Correcting Auto Correct

I typically use swype writing to create messages on my smarphone.  Swype writing [link here] allows me to enter words by moving my finger continuously across the keyboard over the appropriate letters.  For example, to type Monday, I start with my finger on the “M”, slide up to the “o”, down to the “n”, over to the “d” and “a” before finishing on “y”.  The word is created without lifting up my finger to input each letter individually.

Often the smartphone figures out what the word is and suggests a term before I’ve finished “typing” it based on predictive text.  After completing each word, the predictive text feature also suggests words to follow based on my usage patterns.  For example, if I type “What”, I am automatically offered options for the next word such as “you, time, is, are, about, time are”.  Sometimes I can complete the message by selecting the offered options.  Most of the time this works well.

Sometimes, however, the smartphone tries to be too helpful.  I turned off the auto-replace feature on my smartphone because it kept inserting email addresses into my messages based on a few letters, among some other bizarre things happening.  It was so annoying!  At times, the prediction and auto-replace are so wrong, and not based on my language patterns, I can’t help but think some developer had a good laugh while doing the programming.  Here are some examples.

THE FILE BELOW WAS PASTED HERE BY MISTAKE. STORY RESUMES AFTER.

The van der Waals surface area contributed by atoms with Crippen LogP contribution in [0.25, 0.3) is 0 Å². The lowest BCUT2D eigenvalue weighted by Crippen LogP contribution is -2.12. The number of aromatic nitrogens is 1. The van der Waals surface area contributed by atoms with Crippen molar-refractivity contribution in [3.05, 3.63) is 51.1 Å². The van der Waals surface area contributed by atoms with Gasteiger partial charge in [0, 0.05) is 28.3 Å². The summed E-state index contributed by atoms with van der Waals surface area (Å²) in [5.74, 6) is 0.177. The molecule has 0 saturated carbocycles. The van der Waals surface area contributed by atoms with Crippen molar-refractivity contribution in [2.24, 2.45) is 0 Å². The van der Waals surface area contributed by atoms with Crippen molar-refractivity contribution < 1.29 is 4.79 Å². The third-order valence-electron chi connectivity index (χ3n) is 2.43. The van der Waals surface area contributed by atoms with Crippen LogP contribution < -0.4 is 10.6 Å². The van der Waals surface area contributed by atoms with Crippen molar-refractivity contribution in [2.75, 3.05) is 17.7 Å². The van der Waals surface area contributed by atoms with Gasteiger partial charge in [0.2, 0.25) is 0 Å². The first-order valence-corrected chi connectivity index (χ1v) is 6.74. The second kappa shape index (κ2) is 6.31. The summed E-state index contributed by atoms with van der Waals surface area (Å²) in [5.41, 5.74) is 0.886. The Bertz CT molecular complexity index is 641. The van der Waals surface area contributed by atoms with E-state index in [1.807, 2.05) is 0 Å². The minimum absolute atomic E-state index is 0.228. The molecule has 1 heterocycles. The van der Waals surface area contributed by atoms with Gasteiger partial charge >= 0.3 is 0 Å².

“And”, a common and frequently used word, was almost always auto-replaced as “abs”.  After turning off auto-replaced, I’m now offered “abdominals” as an option when I insert “and”.  I’m not a fitness trainer.  It’s rare for me to use “abs” or “abdominals” in a sentence.  When would these words ever be more likely, or common, than “and”?

About 85% of the time “also” was automatically replaced with “Akzo”.  Huh?  What is Akzo?  Also puzzling is why “also”, another common term, would be replaced with an obscure proper noun.  It just doesn’t make sense.

Another strange correction is “with” frequently turning into “wuthering”.  I was a literature major in university and I’m 100% sure that I’ve never used this word in a sentence, unless I was referring to the book, Wuthering Heights.

I understand some training and customization is necessary, but some options are so off that I wonder how they even got programmed in.  It’s made proofreading, even for trivial messages, essential.


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